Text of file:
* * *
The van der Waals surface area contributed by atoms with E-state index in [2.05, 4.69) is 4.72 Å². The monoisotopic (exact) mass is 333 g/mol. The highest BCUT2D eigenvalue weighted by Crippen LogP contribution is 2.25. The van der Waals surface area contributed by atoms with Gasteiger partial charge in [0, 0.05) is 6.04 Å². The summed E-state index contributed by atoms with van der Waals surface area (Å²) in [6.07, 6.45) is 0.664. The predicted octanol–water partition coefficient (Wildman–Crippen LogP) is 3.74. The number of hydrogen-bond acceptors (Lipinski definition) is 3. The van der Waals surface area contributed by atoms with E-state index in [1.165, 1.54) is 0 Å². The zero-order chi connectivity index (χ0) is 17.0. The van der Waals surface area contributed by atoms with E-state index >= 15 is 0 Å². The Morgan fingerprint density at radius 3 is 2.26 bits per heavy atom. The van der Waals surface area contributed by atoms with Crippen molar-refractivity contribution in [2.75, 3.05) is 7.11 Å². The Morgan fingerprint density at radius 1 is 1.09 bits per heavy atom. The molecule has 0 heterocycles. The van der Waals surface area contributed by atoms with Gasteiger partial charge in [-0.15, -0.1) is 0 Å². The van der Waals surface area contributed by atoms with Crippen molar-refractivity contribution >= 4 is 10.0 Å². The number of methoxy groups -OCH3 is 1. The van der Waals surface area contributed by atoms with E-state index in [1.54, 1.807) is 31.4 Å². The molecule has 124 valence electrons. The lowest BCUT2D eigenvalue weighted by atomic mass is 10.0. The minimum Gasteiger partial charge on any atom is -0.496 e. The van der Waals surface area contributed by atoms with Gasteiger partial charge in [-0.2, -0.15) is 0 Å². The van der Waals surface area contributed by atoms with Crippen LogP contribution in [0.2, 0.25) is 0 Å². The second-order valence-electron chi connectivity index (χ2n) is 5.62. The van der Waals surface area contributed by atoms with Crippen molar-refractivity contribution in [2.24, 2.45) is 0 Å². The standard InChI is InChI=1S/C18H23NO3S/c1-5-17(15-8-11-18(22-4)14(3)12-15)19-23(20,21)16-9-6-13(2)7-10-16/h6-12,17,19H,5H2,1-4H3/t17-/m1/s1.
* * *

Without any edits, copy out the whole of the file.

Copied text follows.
The van der Waals surface area contributed by atoms with E-state index in [2.05, 4.69) is 4.72 Å². The monoisotopic (exact) mass is 333 g/mol. The highest BCUT2D eigenvalue weighted by Crippen LogP contribution is 2.25. The van der Waals surface area contributed by atoms with Gasteiger partial charge in [0, 0.05) is 6.04 Å². The summed E-state index contributed by atoms with van der Waals surface area (Å²) in [6.07, 6.45) is 0.664. The predicted octanol–water partition coefficient (Wildman–Crippen LogP) is 3.74. The number of hydrogen-bond acceptors (Lipinski definition) is 3. The van der Waals surface area contributed by atoms with E-state index in [1.165, 1.54) is 0 Å². The zero-order chi connectivity index (χ0) is 17.0. The van der Waals surface area contributed by atoms with E-state index >= 15 is 0 Å². The Morgan fingerprint density at radius 3 is 2.26 bits per heavy atom. The van der Waals surface area contributed by atoms with Crippen molar-refractivity contribution in [2.75, 3.05) is 7.11 Å². The Morgan fingerprint density at radius 1 is 1.09 bits per heavy atom. The molecule has 0 heterocycles. The van der Waals surface area contributed by atoms with Gasteiger partial charge in [-0.15, -0.1) is 0 Å². The van der Waals surface area contributed by atoms with Crippen molar-refractivity contribution >= 4 is 10.0 Å². The number of methoxy groups -OCH3 is 1. The van der Waals surface area contributed by atoms with E-state index in [1.54, 1.807) is 31.4 Å². The molecule has 124 valence electrons. The lowest BCUT2D eigenvalue weighted by atomic mass is 10.0. The minimum Gasteiger partial charge on any atom is -0.496 e. The van der Waals surface area contributed by atoms with Gasteiger partial charge in [-0.2, -0.15) is 0 Å². The van der Waals surface area contributed by atoms with Crippen LogP contribution in [0.2, 0.25) is 0 Å². The second-order valence-electron chi connectivity index (χ2n) is 5.62. The van der Waals surface area contributed by atoms with Crippen molar-refractivity contribution in [2.24, 2.45) is 0 Å². The standard InChI is InChI=1S/C18H23NO3S/c1-5-17(15-8-11-18(22-4)14(3)12-15)19-23(20,21)16-9-6-13(2)7-10-16/h6-12,17,19H,5H2,1-4H3/t17-/m1/s1.